Getting into IIT and working in`a Forbes fortune 200 company sounds like the ideal Indian dream, and it isn’t merely a dream anymore for Anirudh Vijay, a third year electrical dual degree student. Qualcomm has always provided us with the grooviest smartphones, and customer trust isn’t just another item on a to-do list for them anymore. They nurture innovation in India, and we get to hear about a summer in Qualcomm from one of our own. Here’s what Anirudh has to say about his experience.
What kind of work do you do at qualcomm.
I work at the modem systems team at Qualcomm. This team has a lot of research and development work, and it intertwines with the work done by other teams, causing a good amount of exposure to a wide range of topics. My work revolves around communications, but I can’t really tell you exactly what I do, since I signed an NDA. There are no other interns in my project. They made sure that there were not more that 2 interns in every project.
Tell me about the application procedure?
The first step of the application was a test in one among hardware, software and signal processing, as per your choice. I selected hardware. The people selected in this round went on to the interview round, where they told us that we can also sit in on a signal processing interview, instead of sticking to our sub-department. I’m guessing they wanted more interns in signal processing. It was a very technical interview, kinda difficult but they don’t expect you to know anything outside your course. There was also a probability question for aptitude testing. Digital signal processing, networks and system are the only things I knew and they didn’t ask me anything apart from this. I have a good CGPA, and I’m guessing that their opinion was biased by that to some extent. They didn’t ask me about my PoRs or projects, however the interviewer had my resume, so it might have made a difference. In my hr round they asked me very general questions about my character. When it comes to core profiling in electrical engineering they don’t really care about PoRs, they care only about the interview and test. I don’t think it was completely cg based because they barely looked at my resume when they were interviewing me. They cared more about how I answered the questions.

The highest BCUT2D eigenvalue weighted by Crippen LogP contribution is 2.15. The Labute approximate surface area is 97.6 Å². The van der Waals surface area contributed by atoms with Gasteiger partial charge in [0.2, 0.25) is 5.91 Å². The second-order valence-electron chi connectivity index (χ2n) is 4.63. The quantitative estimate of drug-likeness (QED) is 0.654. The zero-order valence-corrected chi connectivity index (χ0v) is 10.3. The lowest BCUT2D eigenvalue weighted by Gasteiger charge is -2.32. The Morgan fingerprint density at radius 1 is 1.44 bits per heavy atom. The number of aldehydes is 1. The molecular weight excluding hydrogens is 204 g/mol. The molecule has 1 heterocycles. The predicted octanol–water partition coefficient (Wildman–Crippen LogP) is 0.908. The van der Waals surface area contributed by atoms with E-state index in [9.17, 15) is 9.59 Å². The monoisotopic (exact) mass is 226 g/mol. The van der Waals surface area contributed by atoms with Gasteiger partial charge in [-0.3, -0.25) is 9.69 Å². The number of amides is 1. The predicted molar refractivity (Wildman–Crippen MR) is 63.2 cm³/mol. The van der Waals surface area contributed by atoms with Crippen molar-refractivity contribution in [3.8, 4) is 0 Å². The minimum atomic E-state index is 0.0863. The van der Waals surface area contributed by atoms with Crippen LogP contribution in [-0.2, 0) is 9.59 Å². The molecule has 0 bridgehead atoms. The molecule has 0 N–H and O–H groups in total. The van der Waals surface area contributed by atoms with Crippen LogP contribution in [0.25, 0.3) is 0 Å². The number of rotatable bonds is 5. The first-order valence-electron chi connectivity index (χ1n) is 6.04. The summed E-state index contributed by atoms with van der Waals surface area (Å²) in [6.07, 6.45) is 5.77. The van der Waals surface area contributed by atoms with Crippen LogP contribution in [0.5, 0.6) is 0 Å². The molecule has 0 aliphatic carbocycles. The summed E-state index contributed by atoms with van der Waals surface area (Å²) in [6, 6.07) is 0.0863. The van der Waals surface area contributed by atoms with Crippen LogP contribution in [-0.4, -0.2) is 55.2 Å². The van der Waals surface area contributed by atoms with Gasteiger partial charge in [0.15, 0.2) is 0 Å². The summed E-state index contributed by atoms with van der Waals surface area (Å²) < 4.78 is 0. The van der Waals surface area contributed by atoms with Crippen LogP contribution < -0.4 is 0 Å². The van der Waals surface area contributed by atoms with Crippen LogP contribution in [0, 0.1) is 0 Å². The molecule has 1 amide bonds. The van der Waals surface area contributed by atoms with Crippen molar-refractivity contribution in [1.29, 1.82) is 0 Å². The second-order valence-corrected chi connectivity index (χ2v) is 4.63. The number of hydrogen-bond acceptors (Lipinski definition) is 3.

How was the acceptance rate?
From day 1 they’ve been talking about how most of the interns are converted to full time employees after college-the approximate probability of a PPO would be 80%. They took around 10 interns from electrical and computer science departments from 3rd year, and I know that a lot of people from electrical department applied. Many cleared the test too.
What made you choose Qualcomm?
I still am not sure what I would like to do in my life, and I thought I should have had both research and industry experiences in parallel. However the application process for industry starts far before research. My two options were Qualcomm and Texas Instruments in the corporate side. On getting Qualcomm I decided to drop research for this year, maybe try it out next year. It would be nice to go abroad next year and do a research internship, however the dual degree project starts in the 4th year summer. I think the only way I can do an internship and the project will be if the two were related conceptually. Qualcomm was a completely random decision but it was a good one.
What advantages would you say an industrial internship holds over a research one.